“The Brussels figure is identical to that of London, Paris, Amsterdam or Rotterdam” says Dr Marc Noppen, CEO of Brussels University Hospital. “It’s a phenomenon we encounter in big cities”.
Dr Noppen is eager to see the Brussels figure shoot higher, but acknowledges this won’t be easy to achieve.
“Vaccines are safe and efficient. We must give people accurate information”.
Hospitals in Brussels have higher numbers of corona patients than in other parts of the country. Scientists point to low take-up of the vaccine among young people in the capital.
Boudewijn Catry, epidemiologist at science health institute Sciensano, says most patients have not been vaccinated: “We must draw people’s attention to this fact.”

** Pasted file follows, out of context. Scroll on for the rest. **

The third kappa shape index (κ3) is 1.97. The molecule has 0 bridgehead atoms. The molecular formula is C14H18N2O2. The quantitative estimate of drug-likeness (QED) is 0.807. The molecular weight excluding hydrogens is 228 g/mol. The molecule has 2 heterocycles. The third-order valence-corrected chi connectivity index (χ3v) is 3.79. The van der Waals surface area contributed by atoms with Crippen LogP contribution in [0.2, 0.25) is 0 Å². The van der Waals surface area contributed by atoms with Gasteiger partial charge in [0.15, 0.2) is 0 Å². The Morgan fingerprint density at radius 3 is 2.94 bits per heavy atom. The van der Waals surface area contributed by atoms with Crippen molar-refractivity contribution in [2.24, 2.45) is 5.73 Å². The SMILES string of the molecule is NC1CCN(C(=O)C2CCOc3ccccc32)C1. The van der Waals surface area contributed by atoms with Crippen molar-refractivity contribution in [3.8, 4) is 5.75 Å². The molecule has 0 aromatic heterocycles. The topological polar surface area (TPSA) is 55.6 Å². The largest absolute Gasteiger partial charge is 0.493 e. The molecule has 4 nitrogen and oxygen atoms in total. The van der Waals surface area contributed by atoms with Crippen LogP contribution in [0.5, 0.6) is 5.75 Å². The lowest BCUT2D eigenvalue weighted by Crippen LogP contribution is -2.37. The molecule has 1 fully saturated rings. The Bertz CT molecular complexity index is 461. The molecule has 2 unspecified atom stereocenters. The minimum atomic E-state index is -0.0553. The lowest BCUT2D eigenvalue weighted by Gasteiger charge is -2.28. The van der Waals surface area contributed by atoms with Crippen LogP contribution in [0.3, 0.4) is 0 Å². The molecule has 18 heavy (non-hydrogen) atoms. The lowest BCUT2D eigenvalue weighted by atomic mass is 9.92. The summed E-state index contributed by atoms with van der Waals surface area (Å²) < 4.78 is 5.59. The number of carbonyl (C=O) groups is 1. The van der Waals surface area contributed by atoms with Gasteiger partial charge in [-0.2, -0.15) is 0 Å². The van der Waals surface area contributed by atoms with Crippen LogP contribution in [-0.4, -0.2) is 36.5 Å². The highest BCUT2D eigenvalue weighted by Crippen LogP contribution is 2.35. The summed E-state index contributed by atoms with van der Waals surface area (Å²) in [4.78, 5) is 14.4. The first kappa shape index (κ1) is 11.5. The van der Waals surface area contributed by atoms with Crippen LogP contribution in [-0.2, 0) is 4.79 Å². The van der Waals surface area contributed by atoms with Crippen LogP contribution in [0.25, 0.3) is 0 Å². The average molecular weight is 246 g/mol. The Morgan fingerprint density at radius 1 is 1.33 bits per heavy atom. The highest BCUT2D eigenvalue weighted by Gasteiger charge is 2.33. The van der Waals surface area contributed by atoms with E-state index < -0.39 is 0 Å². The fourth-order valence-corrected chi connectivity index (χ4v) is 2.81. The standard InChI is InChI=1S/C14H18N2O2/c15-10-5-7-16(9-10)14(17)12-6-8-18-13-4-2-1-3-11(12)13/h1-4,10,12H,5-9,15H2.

The scientist calls for local action targeting young people and people returning home from holiday at the end of the summer.
Dr Noppen suggests youngsters could be convinced by ‘rewarding’ them with a corona pass that would give access to restaurants and music festivals.
“There is a group that is vehemently anti-vaccine. You won’t convince them with rational arguments. For people who are antivaxxer on principle: no mercy!”
Epidemiologist Boudewijn Catry is particularly worried about vaccination levels among care staff.
“I would suggest we dialog with the staff. They are skilled people with a scientific background.”
He believes people could be convinced by allowing them to choose their brand of vaccine.
Dr Noppen points to staff vaccination levels in care homes: “It’s under 50%. We really can’t tolerate this.”
The hospital chief believes health care staff should be obliged to take the vaccine.